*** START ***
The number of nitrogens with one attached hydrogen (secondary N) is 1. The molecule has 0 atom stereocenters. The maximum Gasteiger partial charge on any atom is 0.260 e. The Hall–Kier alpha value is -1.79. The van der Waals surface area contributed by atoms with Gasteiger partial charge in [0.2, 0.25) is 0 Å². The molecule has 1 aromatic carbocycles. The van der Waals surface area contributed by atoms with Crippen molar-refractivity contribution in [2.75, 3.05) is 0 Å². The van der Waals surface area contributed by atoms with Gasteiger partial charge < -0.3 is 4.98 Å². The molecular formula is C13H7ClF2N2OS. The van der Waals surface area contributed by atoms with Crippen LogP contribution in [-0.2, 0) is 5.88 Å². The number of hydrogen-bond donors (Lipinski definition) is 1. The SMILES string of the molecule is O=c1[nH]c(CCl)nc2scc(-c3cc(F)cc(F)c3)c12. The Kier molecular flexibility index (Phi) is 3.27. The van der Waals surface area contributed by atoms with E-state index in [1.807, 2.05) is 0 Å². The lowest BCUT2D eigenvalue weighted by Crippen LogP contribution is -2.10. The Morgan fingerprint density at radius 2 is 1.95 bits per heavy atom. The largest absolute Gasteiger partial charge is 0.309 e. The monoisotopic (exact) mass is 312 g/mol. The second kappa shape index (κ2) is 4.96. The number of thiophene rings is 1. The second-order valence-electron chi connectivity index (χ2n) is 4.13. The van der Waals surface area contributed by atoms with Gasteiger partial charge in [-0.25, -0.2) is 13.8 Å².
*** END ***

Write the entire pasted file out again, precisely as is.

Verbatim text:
The number of nitrogens with one attached hydrogen (secondary N) is 1. The molecule has 0 atom stereocenters. The maximum Gasteiger partial charge on any atom is 0.260 e. The Hall–Kier alpha value is -1.79. The van der Waals surface area contributed by atoms with Gasteiger partial charge in [0.2, 0.25) is 0 Å². The molecule has 1 aromatic carbocycles. The van der Waals surface area contributed by atoms with Crippen molar-refractivity contribution in [2.75, 3.05) is 0 Å². The van der Waals surface area contributed by atoms with Gasteiger partial charge < -0.3 is 4.98 Å². The molecular formula is C13H7ClF2N2OS. The van der Waals surface area contributed by atoms with Crippen LogP contribution in [-0.2, 0) is 5.88 Å². The number of hydrogen-bond donors (Lipinski definition) is 1. The SMILES string of the molecule is O=c1[nH]c(CCl)nc2scc(-c3cc(F)cc(F)c3)c12. The Kier molecular flexibility index (Phi) is 3.27. The van der Waals surface area contributed by atoms with E-state index in [1.807, 2.05) is 0 Å². The lowest BCUT2D eigenvalue weighted by Crippen LogP contribution is -2.10. The Morgan fingerprint density at radius 2 is 1.95 bits per heavy atom. The largest absolute Gasteiger partial charge is 0.309 e. The monoisotopic (exact) mass is 312 g/mol. The second kappa shape index (κ2) is 4.96. The number of thiophene rings is 1. The second-order valence-electron chi connectivity index (χ2n) is 4.13. The van der Waals surface area contributed by atoms with Gasteiger partial charge in [-0.25, -0.2) is 13.8 Å².